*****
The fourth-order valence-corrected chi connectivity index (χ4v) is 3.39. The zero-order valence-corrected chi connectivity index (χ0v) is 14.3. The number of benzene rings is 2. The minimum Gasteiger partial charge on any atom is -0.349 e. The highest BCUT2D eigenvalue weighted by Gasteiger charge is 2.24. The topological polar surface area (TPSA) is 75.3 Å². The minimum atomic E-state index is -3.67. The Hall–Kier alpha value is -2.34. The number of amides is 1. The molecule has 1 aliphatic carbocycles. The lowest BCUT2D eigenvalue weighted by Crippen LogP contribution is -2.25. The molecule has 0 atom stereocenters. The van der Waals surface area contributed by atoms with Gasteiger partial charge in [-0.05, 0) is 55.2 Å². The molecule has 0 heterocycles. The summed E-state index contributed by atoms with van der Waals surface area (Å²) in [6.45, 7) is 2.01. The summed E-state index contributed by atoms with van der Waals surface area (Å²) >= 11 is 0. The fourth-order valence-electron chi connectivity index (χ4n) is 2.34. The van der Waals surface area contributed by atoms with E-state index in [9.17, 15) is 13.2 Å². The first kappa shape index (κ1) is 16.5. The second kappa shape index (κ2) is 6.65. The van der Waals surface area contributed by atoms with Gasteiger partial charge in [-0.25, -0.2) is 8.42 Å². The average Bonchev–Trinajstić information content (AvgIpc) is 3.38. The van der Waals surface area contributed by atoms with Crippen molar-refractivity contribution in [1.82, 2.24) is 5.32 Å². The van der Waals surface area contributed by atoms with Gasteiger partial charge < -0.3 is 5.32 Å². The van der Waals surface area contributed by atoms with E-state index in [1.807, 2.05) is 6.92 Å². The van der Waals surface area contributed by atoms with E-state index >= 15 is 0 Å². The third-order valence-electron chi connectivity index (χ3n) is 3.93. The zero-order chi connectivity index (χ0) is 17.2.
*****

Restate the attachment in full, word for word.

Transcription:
The fourth-order valence-corrected chi connectivity index (χ4v) is 3.39. The zero-order valence-corrected chi connectivity index (χ0v) is 14.3. The number of benzene rings is 2. The minimum Gasteiger partial charge on any atom is -0.349 e. The highest BCUT2D eigenvalue weighted by Gasteiger charge is 2.24. The topological polar surface area (TPSA) is 75.3 Å². The minimum atomic E-state index is -3.67. The Hall–Kier alpha value is -2.34. The number of amides is 1. The molecule has 1 aliphatic carbocycles. The lowest BCUT2D eigenvalue weighted by Crippen LogP contribution is -2.25. The molecule has 0 atom stereocenters. The van der Waals surface area contributed by atoms with Gasteiger partial charge in [-0.05, 0) is 55.2 Å². The molecule has 0 heterocycles. The summed E-state index contributed by atoms with van der Waals surface area (Å²) in [6.45, 7) is 2.01. The summed E-state index contributed by atoms with van der Waals surface area (Å²) >= 11 is 0. The fourth-order valence-electron chi connectivity index (χ4n) is 2.34. The van der Waals surface area contributed by atoms with E-state index in [9.17, 15) is 13.2 Å². The first kappa shape index (κ1) is 16.5. The second kappa shape index (κ2) is 6.65. The van der Waals surface area contributed by atoms with Gasteiger partial charge in [-0.25, -0.2) is 8.42 Å². The average Bonchev–Trinajstić information content (AvgIpc) is 3.38. The van der Waals surface area contributed by atoms with Crippen molar-refractivity contribution in [1.82, 2.24) is 5.32 Å². The van der Waals surface area contributed by atoms with Gasteiger partial charge < -0.3 is 5.32 Å². The van der Waals surface area contributed by atoms with E-state index in [1.807, 2.05) is 6.92 Å². The van der Waals surface area contributed by atoms with E-state index >= 15 is 0 Å². The third-order valence-electron chi connectivity index (χ3n) is 3.93. The zero-order chi connectivity index (χ0) is 17.2.